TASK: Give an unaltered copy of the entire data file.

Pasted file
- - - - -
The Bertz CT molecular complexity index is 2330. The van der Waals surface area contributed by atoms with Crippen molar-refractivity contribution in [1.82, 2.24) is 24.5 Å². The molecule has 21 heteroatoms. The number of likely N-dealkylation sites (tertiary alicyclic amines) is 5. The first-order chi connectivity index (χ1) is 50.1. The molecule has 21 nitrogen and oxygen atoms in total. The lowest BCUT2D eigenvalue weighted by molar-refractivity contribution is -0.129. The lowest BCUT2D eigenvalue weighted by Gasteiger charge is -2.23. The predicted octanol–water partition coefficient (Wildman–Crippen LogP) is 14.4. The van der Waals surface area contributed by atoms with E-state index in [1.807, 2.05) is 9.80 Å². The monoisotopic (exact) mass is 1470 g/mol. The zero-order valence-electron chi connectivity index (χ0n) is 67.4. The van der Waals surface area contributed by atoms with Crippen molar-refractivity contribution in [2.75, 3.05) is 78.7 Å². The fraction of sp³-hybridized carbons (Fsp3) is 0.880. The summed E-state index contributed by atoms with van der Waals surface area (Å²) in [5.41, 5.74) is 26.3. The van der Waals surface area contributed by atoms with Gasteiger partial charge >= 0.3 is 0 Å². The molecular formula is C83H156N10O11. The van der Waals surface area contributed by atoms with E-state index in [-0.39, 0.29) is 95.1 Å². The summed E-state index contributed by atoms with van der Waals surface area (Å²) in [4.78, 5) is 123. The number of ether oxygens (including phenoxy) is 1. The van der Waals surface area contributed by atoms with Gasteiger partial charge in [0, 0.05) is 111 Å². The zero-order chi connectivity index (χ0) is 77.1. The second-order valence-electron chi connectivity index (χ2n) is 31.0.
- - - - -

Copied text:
The Bertz CT molecular complexity index is 2330. The van der Waals surface area contributed by atoms with Crippen molar-refractivity contribution in [1.82, 2.24) is 24.5 Å². The molecule has 21 heteroatoms. The number of likely N-dealkylation sites (tertiary alicyclic amines) is 5. The first-order chi connectivity index (χ1) is 50.1. The molecule has 21 nitrogen and oxygen atoms in total. The lowest BCUT2D eigenvalue weighted by molar-refractivity contribution is -0.129. The lowest BCUT2D eigenvalue weighted by Gasteiger charge is -2.23. The predicted octanol–water partition coefficient (Wildman–Crippen LogP) is 14.4. The van der Waals surface area contributed by atoms with E-state index in [1.807, 2.05) is 9.80 Å². The monoisotopic (exact) mass is 1470 g/mol. The zero-order valence-electron chi connectivity index (χ0n) is 67.4. The van der Waals surface area contributed by atoms with Crippen molar-refractivity contribution in [2.75, 3.05) is 78.7 Å². The fraction of sp³-hybridized carbons (Fsp3) is 0.880. The summed E-state index contributed by atoms with van der Waals surface area (Å²) in [5.41, 5.74) is 26.3. The van der Waals surface area contributed by atoms with Gasteiger partial charge >= 0.3 is 0 Å². The molecular formula is C83H156N10O11. The van der Waals surface area contributed by atoms with E-state index in [-0.39, 0.29) is 95.1 Å². The summed E-state index contributed by atoms with van der Waals surface area (Å²) in [4.78, 5) is 123. The number of ether oxygens (including phenoxy) is 1. The van der Waals surface area contributed by atoms with Gasteiger partial charge in [0, 0.05) is 111 Å². The zero-order chi connectivity index (χ0) is 77.1. The second-order valence-electron chi connectivity index (χ2n) is 31.0.